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Honduras is an Island in a Parallel Universe

There have been reports of people who claim to remember the death of Nelson Mandela in detail. This allegedly happened in the early 1980s when Mandela was in prison.

Several people commented on this phenomenon in the web site The Mandela Effect.

For example, Perry Wayne says:

Both my wife and I remember Nelson Mandela dying in prison. Included in this memory are the funeral snippets on TV and a legal flap over book rights involving his Widow.

Colleen says:

I also remember Nelson Mandela dying in prison and was quite amazed when he was elected president of South Africa. Last night I watched the movie, Invictus, and kept wondering where or when was I? I clearly remember the announcement of his death and was amazed that more people around me were not moved by the sadness of it. I also remember vaguely some controversy about his “estate”.

There are a few things that do not match my memories of this universe. Such as Honduras. I remember it as an island in the Caribbean, not a country in Central America.

Besides Mandela’s death, there are people who claim to remember reports of the death of preacher Billy Graham.

Geographic information is also reported differently, as the U.S. having 52 states (it actually has only 50), New Zealand was in a different geographical location, and Honduras was an island.

Another commenter writes:

I also remember New Zealand being located to the northwest (odd, because most everyone who remembers an alternate position seems to recall it being to the northeast) of Australia and Australia being located further south and smaller. Also, I remember in school having to memorize and be tested on all the countries of North & South America. Honduras, Nicaragua, Costa Rica, and Guatemala were islands in relatively the same location; smaller and differently shaped but similar. Though its entirely possible I’m remembering that incorrectly as geography was never my forte.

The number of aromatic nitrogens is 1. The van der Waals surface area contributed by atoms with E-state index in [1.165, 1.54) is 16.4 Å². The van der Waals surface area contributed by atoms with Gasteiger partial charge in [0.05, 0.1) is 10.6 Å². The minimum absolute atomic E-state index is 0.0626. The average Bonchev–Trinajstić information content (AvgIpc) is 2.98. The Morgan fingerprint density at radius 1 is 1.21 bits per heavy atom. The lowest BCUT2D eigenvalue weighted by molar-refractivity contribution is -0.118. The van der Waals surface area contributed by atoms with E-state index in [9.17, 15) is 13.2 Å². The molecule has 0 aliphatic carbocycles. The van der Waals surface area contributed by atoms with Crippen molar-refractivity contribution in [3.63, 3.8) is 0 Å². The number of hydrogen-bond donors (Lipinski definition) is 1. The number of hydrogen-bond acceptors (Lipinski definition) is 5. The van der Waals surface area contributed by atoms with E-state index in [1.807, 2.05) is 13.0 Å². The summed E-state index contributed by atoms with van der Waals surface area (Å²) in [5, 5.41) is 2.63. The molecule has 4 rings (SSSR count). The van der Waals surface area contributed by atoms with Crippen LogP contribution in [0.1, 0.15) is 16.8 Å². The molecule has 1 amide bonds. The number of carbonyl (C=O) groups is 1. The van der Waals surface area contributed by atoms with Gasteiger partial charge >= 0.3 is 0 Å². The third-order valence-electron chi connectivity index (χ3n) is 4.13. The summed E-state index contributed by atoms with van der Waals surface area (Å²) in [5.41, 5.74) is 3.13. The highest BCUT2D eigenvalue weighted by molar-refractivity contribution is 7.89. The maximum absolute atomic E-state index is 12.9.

What explains these experiences? Some people argue the existence of parallel universes, and that somehow these universes events seep into ours. The concept of parallel universes is used in physics and philosophy.

A parallel universe could be related to ours, or arise from ours, and may contain different versions of the events that occurred. For example, it is possible that in a universe parallel to our own, the coup d’Etat of 2009 never happened in Honduras.

Who won with the Cartagena Agreement

It seems obvious to me that Pepe Lobo is the great winner with the Cartagena Agreement, because this time he did not have to compromise on anything, and got what he wanted: the return of Honduras to the OAS.

Everything that Lobo promised was already fulfilled by the Honduras government.

All of this was accomplished through the mediation of President Hugo Chavez, confirming the influence of Chavez on Mel: the influence of a boss on his subordinate.

This agreement involves a change of strategy for President Chavez: there is a tacit recognition of the Lobo administration and a downplaying of the figure of Zelaya.

Chavez may prefer to negotiate with Lobo, who has the real power in Honduras, over Zelaya, who has repeatedly failed in his attempts to storm the power in Honduras, or perhaps, because of the riots in Africa, the Chavista dictatorship prefers to take a more cautious attitude.

Honduras’ ZIP Codes

Within Honduras, it is not necessary to include a ZIP code in the mail in order for it to arrive at its destination within the country. However, some websites ask for this information, and it may be necessary when sending mail to Honduras from another country.

ZIP codes are only defined for the major cities of Honduras. To each city corresponds a single ZIP code, with the exception of the city of San Pedro Sula, which has four ZIP codes corresponding to the four cardinal points.

These are the ZIP codes sorted by departments:

1. La Ceiba 31101
2. Tela 31301
1. Trujillo 32101
2. Tocoa 32301
1. Comayagua 12101
2. Siguatepeque 12111
1. Santa Rosa de Copán 41101
2. La Entrada 41202
1. San Pedro Sula
Sector N.E. 21101
Sector N.O. 21102